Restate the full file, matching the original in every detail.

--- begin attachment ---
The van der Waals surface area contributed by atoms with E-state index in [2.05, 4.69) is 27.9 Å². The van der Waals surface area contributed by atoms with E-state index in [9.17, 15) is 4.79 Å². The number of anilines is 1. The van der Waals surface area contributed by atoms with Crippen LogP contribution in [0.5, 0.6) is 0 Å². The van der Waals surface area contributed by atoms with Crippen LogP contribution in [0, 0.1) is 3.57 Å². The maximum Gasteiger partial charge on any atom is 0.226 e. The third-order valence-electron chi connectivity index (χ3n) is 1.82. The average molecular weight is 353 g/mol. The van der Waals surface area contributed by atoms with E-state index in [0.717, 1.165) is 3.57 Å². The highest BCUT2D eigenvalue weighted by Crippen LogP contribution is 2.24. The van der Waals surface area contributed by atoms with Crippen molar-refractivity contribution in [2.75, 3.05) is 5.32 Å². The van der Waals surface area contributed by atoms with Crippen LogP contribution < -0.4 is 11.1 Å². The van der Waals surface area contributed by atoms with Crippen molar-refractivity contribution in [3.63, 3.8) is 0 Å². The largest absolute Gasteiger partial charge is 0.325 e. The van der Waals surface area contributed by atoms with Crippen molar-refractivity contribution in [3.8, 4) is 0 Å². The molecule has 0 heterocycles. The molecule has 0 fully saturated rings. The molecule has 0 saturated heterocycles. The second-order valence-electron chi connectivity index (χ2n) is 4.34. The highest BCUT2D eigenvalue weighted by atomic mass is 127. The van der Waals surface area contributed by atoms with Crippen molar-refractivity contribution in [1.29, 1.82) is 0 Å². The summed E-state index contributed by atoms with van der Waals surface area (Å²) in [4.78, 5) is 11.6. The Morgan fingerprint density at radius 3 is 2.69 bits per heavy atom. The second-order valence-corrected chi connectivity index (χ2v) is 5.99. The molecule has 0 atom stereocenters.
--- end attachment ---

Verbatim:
The van der Waals surface area contributed by atoms with E-state index in [2.05, 4.69) is 27.9 Å². The van der Waals surface area contributed by atoms with E-state index in [9.17, 15) is 4.79 Å². The number of anilines is 1. The van der Waals surface area contributed by atoms with Crippen LogP contribution in [0.5, 0.6) is 0 Å². The van der Waals surface area contributed by atoms with Crippen LogP contribution in [0, 0.1) is 3.57 Å². The maximum Gasteiger partial charge on any atom is 0.226 e. The third-order valence-electron chi connectivity index (χ3n) is 1.82. The average molecular weight is 353 g/mol. The van der Waals surface area contributed by atoms with E-state index in [0.717, 1.165) is 3.57 Å². The highest BCUT2D eigenvalue weighted by Crippen LogP contribution is 2.24. The van der Waals surface area contributed by atoms with Crippen molar-refractivity contribution in [2.75, 3.05) is 5.32 Å². The van der Waals surface area contributed by atoms with Crippen LogP contribution < -0.4 is 11.1 Å². The van der Waals surface area contributed by atoms with Crippen molar-refractivity contribution in [3.63, 3.8) is 0 Å². The largest absolute Gasteiger partial charge is 0.325 e. The van der Waals surface area contributed by atoms with Crippen molar-refractivity contribution in [3.8, 4) is 0 Å². The molecule has 0 heterocycles. The molecule has 0 fully saturated rings. The molecule has 0 saturated heterocycles. The second-order valence-electron chi connectivity index (χ2n) is 4.34. The highest BCUT2D eigenvalue weighted by atomic mass is 127. The van der Waals surface area contributed by atoms with Crippen molar-refractivity contribution in [1.29, 1.82) is 0 Å². The summed E-state index contributed by atoms with van der Waals surface area (Å²) in [4.78, 5) is 11.6. The Morgan fingerprint density at radius 3 is 2.69 bits per heavy atom. The second-order valence-corrected chi connectivity index (χ2v) is 5.99. The molecule has 0 atom stereocenters.